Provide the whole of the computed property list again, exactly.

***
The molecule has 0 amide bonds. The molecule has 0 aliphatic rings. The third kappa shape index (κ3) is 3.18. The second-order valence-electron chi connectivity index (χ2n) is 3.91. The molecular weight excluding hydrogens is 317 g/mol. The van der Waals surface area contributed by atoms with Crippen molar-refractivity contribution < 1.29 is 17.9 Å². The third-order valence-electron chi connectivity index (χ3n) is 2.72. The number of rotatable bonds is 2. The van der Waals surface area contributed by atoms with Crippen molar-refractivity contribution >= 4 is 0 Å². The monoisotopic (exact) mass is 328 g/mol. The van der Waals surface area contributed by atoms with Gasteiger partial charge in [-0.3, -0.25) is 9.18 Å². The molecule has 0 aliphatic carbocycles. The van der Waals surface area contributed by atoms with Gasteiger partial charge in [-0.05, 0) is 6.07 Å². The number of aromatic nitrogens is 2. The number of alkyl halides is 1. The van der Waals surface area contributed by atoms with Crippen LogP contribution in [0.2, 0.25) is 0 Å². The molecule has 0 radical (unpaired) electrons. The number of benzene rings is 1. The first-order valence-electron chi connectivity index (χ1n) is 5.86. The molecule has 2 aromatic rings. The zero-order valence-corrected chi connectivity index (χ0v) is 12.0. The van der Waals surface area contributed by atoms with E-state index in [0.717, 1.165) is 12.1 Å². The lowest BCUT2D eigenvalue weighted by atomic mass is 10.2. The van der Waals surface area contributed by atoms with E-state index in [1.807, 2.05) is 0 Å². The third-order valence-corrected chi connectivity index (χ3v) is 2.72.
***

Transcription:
The molecule has 0 amide bonds. The molecule has 0 aliphatic rings. The third kappa shape index (κ3) is 3.18. The second-order valence-electron chi connectivity index (χ2n) is 3.91. The molecular weight excluding hydrogens is 317 g/mol. The van der Waals surface area contributed by atoms with Crippen molar-refractivity contribution < 1.29 is 17.9 Å². The third-order valence-electron chi connectivity index (χ3n) is 2.72. The number of rotatable bonds is 2. The van der Waals surface area contributed by atoms with Crippen molar-refractivity contribution >= 4 is 0 Å². The monoisotopic (exact) mass is 328 g/mol. The van der Waals surface area contributed by atoms with Gasteiger partial charge in [-0.3, -0.25) is 9.18 Å². The molecule has 0 aliphatic carbocycles. The van der Waals surface area contributed by atoms with Gasteiger partial charge in [-0.05, 0) is 6.07 Å². The number of aromatic nitrogens is 2. The number of alkyl halides is 1. The van der Waals surface area contributed by atoms with Crippen LogP contribution in [0.2, 0.25) is 0 Å². The molecule has 0 radical (unpaired) electrons. The number of benzene rings is 1. The first-order valence-electron chi connectivity index (χ1n) is 5.86. The molecule has 2 aromatic rings. The zero-order valence-corrected chi connectivity index (χ0v) is 12.0. The van der Waals surface area contributed by atoms with E-state index in [0.717, 1.165) is 12.1 Å². The lowest BCUT2D eigenvalue weighted by atomic mass is 10.2. The van der Waals surface area contributed by atoms with E-state index in [1.807, 2.05) is 0 Å². The third-order valence-corrected chi connectivity index (χ3v) is 2.72.